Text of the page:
Friday, March 25, 2011

The High Key Effect

The high key effect is a modern style of shooting and I am sure that it came out of necessity. You achieve this effect when you have a good amount of the highlights blown out while still maintaining decent exposure on your subject. This happens most often when your subject is between you and the sun. The other aspect of the high key is the lens flare that you get which gives the photo a washed out look. Here of late this effect has become very popular among professional photographers. Partly, I am sure be cause it has become very popular with their clients. Personally I find it fun to shoot. I am not really sure why since I usually hate blown out highlights.

This effect can be used when you might otherwise have a distracting background that you must deal with. If you blow the highlights out enough you eliminate the problem. So, how do you get this High Key Effect? How do you eliminate it if you decide that you do not desire the effect?

Obtaining the Effect
First, you place your subject between you and a light source (or very close). Then, you open up by about 2 to 3 stops depending on how bright the light source. If you have your blinkies turned on then the camera will be flashing at you on the review of the image. You need to make sure that you check your main subject to ensure that no highlights are lost. If you get a lens flare then great! When it is time to process these images backing off the saturation of color is a good effect.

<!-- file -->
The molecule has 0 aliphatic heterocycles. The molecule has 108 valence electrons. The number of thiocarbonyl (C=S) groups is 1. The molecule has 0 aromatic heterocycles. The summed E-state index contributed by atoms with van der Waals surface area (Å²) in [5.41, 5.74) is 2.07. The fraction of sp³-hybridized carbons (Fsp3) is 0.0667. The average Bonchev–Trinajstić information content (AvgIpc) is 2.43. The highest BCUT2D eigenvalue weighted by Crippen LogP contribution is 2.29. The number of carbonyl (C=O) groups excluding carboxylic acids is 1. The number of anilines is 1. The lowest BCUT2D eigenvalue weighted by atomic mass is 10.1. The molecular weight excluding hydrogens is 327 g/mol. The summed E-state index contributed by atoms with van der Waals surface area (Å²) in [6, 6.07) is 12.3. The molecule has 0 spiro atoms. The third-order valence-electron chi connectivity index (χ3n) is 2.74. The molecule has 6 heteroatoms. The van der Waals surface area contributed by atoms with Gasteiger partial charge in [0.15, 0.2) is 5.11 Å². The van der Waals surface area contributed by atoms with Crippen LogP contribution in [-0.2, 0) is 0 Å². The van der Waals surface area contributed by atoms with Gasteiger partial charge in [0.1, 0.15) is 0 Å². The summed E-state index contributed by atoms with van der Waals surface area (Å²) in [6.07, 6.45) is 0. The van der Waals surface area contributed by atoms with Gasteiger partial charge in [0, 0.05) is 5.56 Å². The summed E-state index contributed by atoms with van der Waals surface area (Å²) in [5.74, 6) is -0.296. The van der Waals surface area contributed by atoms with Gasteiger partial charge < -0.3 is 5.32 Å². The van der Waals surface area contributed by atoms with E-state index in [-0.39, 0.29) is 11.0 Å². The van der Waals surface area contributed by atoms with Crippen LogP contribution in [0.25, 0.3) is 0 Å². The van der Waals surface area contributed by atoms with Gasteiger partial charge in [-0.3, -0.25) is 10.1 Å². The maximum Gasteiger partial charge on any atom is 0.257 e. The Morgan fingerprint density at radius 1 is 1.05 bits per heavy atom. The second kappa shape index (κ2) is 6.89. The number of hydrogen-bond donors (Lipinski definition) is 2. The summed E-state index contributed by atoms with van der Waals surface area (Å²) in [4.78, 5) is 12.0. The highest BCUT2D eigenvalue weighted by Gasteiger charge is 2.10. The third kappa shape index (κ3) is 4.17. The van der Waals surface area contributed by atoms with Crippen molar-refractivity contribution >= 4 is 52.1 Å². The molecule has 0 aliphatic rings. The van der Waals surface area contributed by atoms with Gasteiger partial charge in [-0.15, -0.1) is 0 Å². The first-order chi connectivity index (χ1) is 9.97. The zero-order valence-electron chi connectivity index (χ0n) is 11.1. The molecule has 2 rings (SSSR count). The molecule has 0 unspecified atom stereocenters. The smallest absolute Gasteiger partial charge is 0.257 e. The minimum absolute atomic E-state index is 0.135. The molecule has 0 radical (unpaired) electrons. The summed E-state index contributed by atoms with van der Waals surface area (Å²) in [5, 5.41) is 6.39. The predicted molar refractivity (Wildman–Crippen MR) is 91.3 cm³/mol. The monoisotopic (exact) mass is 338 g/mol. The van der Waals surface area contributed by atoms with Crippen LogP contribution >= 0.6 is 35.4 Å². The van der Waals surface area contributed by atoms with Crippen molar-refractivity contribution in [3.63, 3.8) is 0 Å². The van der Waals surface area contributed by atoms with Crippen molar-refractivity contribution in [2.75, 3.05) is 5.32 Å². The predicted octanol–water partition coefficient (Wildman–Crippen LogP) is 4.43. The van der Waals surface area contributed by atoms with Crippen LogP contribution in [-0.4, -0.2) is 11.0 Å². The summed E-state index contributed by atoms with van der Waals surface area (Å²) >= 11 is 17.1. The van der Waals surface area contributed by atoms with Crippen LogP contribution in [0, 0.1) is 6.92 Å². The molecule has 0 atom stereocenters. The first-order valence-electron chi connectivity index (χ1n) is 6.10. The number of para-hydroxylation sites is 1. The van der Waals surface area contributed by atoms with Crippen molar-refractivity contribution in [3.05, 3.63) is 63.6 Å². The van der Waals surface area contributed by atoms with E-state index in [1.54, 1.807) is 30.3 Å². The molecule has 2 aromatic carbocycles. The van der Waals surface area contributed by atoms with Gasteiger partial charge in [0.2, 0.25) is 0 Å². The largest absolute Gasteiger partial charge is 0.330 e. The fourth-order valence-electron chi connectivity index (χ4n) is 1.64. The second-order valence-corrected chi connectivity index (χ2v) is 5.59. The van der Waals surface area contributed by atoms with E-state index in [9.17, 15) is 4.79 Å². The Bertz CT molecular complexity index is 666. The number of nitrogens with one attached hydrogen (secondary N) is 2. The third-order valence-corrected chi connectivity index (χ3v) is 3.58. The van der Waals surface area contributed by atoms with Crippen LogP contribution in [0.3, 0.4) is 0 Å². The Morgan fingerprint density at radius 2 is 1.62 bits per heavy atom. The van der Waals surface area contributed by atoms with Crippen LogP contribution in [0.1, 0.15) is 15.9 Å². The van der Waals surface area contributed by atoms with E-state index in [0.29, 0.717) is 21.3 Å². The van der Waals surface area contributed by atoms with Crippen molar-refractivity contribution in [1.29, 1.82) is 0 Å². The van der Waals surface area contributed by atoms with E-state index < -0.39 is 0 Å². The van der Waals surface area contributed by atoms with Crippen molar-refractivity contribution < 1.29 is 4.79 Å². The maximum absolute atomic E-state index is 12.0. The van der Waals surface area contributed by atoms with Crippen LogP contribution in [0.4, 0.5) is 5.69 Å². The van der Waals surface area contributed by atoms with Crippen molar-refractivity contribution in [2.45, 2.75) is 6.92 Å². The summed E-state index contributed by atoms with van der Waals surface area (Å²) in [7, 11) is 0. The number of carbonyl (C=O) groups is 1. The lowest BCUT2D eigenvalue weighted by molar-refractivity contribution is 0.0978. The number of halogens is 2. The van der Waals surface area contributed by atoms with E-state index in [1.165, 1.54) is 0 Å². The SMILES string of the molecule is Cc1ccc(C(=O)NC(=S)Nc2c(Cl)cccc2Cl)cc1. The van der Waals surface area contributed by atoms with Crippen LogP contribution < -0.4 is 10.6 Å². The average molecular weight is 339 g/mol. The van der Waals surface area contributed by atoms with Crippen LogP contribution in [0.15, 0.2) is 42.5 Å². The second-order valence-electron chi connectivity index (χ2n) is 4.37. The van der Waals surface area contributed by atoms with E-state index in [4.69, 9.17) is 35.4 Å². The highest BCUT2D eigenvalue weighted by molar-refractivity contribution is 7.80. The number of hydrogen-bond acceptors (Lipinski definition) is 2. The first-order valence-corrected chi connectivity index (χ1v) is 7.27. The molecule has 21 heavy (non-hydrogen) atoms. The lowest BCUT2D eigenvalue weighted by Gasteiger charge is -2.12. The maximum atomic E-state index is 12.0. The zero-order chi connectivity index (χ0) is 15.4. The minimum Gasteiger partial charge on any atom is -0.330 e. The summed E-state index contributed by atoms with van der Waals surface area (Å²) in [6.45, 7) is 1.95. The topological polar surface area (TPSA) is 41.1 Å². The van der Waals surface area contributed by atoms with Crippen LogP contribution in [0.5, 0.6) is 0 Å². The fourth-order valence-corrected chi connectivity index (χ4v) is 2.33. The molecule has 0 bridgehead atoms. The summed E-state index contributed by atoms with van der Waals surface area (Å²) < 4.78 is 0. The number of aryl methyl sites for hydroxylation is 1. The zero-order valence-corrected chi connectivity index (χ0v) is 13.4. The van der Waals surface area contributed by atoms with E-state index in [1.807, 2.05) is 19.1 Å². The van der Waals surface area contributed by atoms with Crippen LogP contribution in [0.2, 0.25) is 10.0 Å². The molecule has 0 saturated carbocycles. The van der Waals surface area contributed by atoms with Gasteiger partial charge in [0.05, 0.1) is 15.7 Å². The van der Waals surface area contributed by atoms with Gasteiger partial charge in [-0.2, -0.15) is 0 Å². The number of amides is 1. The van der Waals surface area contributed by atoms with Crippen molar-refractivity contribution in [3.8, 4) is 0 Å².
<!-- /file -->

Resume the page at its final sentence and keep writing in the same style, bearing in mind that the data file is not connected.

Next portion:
Overcoming the Effect
The first suggestion is to simply move to where you have a shaded or dark background. Also you want to ensure that the light from the light source is not in hitting the lens directly. This method will eliminate lens flare and the High Key Effect. The second way to eliminate the effect is to use a flash to overpower the main light source (usually the sun). You still need to make sure that there is no direct light contact with the lens to reduce lens flare. Then, you need to take a meter reading of the ambient light and stop down one to two stops. At this point you can add a flash to hit and properly expose the subject. Your background will be slightly underexposed but your subject will be correct. This has an additional benefit of separating your subject.

This effect isn’t for anyone but if you are out shooting give it a try… You and/or your clients might like it!!!


  1. Oh. How. Cool.
    Either I paint or shoot photos - that is the choice.

  2. LOL... My guess is you will go for the brush but if you ever want to come over to the darkside just let me know and I can help!!! LOL